The Nashtifan Windmills are one of the most amazing wonders of the world. Located in the village of Nashtifan in northeastern Iran, these windmills are a testament to the ingenuity and skill of ancient engineers who harnessed the power of the wind to grind grain and pump water.
The Nashtifan Windmills were originally built to grind grain into flour and to pump water for irrigation purposes. The windmills were strategically placed in the village to capture the strong winds that blow through the area, making them an ideal source of power.
The earliest windmill references date back to 644 CE with a Persian millwright and 915 CE with windmills in Seistan, Iran, according to the Encyclopedia Britannica.
How it works
The design of the Nashtifan Windmills is simple yet effective. The windmills consist of vertical wooden sails that are connected to a central shaft. As the wind blows, the sails turn, and the central shaft rotates, which in turn drives a grindstone or a water pump. The windmills are made entirely of wood and are constructed using traditional techniques that have been passed down from generation to generation.
The Nashtifan windmills consist of eight chambers, each with six blades that harness the strong and steady winds of the region. These blades power grindstones, with the structures towering up to 65 feet in height. The name Nashtifan derives from the words “storm’s sting,” emphasizing the area’s notorious winds.
While these windmills can generate enough power to turn a stone, they are not as efficient as modern turbines designed to produce much more power. The Nashtifan windmills are still a remarkable example of prehistoric engineering and have left a lasting impression on the community of Nashtifan.
One of the most impressive aspects of the Nashtifan Windmills is their durability. Despite being over a thousand years old, many windmills are still in use today. The windmills have survived earthquakes, storms, and other natural disasters, which proves their sturdy construction and the skill of the engineers who built them.
The “Asbads” (the local word for the blades) of Nashtifan are incredible windmills made of clay, wood, and straw that have been milling grain for over 1,000 years. These windmills are an example of how adaptable people are because they were built to turn environmental challenges into possibilities. The development of Asbads was due to the strong and continuous 120-day winds that sweep through the east and southeast of the Iranian Plateau from late May to late September each year.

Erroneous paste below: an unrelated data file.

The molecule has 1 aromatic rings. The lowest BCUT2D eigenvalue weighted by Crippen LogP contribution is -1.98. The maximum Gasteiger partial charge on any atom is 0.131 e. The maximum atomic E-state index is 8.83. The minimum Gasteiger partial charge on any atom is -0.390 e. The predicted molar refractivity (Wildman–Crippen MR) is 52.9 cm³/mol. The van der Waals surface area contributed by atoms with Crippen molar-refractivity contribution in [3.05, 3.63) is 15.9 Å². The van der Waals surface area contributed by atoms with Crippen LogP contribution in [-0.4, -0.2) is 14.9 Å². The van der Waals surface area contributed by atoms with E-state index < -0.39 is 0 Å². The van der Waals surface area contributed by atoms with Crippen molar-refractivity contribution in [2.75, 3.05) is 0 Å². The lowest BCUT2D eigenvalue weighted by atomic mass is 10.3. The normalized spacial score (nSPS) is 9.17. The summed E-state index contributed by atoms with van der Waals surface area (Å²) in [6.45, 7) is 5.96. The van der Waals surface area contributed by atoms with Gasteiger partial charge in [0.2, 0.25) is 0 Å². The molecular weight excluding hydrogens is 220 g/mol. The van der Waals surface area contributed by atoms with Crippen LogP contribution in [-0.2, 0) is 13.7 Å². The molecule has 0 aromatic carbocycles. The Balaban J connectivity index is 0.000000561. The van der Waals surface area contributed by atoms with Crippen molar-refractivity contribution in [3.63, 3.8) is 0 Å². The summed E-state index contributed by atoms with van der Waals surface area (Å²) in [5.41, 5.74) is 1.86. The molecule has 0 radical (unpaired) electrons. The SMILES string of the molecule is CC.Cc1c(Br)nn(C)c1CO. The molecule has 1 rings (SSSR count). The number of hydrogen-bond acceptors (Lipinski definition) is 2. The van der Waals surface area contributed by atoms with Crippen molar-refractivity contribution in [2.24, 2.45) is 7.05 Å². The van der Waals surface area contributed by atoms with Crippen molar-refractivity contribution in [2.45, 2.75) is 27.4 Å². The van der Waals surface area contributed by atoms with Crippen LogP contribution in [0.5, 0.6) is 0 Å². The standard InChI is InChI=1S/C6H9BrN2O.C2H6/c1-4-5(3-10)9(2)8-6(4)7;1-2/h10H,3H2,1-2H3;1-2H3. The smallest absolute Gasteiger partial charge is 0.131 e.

The Nashtifan Windmills have also played an important role in the history and culture of the village. The windmills have been an integral part of the local economy for centuries, and have helped to sustain the village through times of drought and famine. The windmills have also been the subject of local folklore and legends, which have helped to preserve their legacy and keep them alive in the hearts and minds of the local people.
In recent years, the Nashtifan Windmills have gained international recognition for their cultural and historical significance. They are significant as a cultural and historical sites since they were included on the UNESCO World Heritage List. UNESCO recognizes Asbads as a smart technique to grind grains, harkening back to ancient times when people in eastern Iran invented them to adapt to their environment and overcome environmental challenges.
In conclusion, the Nashtifan Windmills are an amazing feat of engineering that has stood the test of time. They are a testament to the ingenuity and skill of ancient engineers who were able to harness the power of the wind to grind grain and pump water. The windmills have played an important role in the history and culture of the village, and continue to inspire and amaze people from all over the world.